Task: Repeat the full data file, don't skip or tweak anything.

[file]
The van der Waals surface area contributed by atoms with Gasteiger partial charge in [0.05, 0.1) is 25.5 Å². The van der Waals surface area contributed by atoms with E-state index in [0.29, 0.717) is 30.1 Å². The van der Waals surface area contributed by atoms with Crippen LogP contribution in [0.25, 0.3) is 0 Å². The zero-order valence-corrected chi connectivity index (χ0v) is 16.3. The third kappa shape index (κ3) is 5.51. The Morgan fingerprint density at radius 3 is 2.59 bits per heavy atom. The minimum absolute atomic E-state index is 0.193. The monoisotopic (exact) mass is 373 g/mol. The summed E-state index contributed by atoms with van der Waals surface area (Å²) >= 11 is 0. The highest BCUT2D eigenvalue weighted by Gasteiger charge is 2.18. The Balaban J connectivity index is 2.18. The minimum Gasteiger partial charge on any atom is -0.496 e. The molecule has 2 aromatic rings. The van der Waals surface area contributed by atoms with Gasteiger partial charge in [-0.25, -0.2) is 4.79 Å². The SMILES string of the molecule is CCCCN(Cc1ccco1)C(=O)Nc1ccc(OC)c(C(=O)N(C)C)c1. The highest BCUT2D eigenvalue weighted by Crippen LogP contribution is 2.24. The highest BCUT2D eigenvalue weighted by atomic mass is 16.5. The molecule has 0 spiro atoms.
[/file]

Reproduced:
The van der Waals surface area contributed by atoms with Gasteiger partial charge in [0.05, 0.1) is 25.5 Å². The van der Waals surface area contributed by atoms with E-state index in [0.29, 0.717) is 30.1 Å². The van der Waals surface area contributed by atoms with Crippen LogP contribution in [0.25, 0.3) is 0 Å². The zero-order valence-corrected chi connectivity index (χ0v) is 16.3. The third kappa shape index (κ3) is 5.51. The Morgan fingerprint density at radius 3 is 2.59 bits per heavy atom. The minimum absolute atomic E-state index is 0.193. The monoisotopic (exact) mass is 373 g/mol. The summed E-state index contributed by atoms with van der Waals surface area (Å²) >= 11 is 0. The highest BCUT2D eigenvalue weighted by Gasteiger charge is 2.18. The Balaban J connectivity index is 2.18. The minimum Gasteiger partial charge on any atom is -0.496 e. The molecule has 2 aromatic rings. The van der Waals surface area contributed by atoms with Gasteiger partial charge in [-0.25, -0.2) is 4.79 Å². The SMILES string of the molecule is CCCCN(Cc1ccco1)C(=O)Nc1ccc(OC)c(C(=O)N(C)C)c1. The highest BCUT2D eigenvalue weighted by Crippen LogP contribution is 2.24. The highest BCUT2D eigenvalue weighted by atomic mass is 16.5. The molecule has 0 spiro atoms.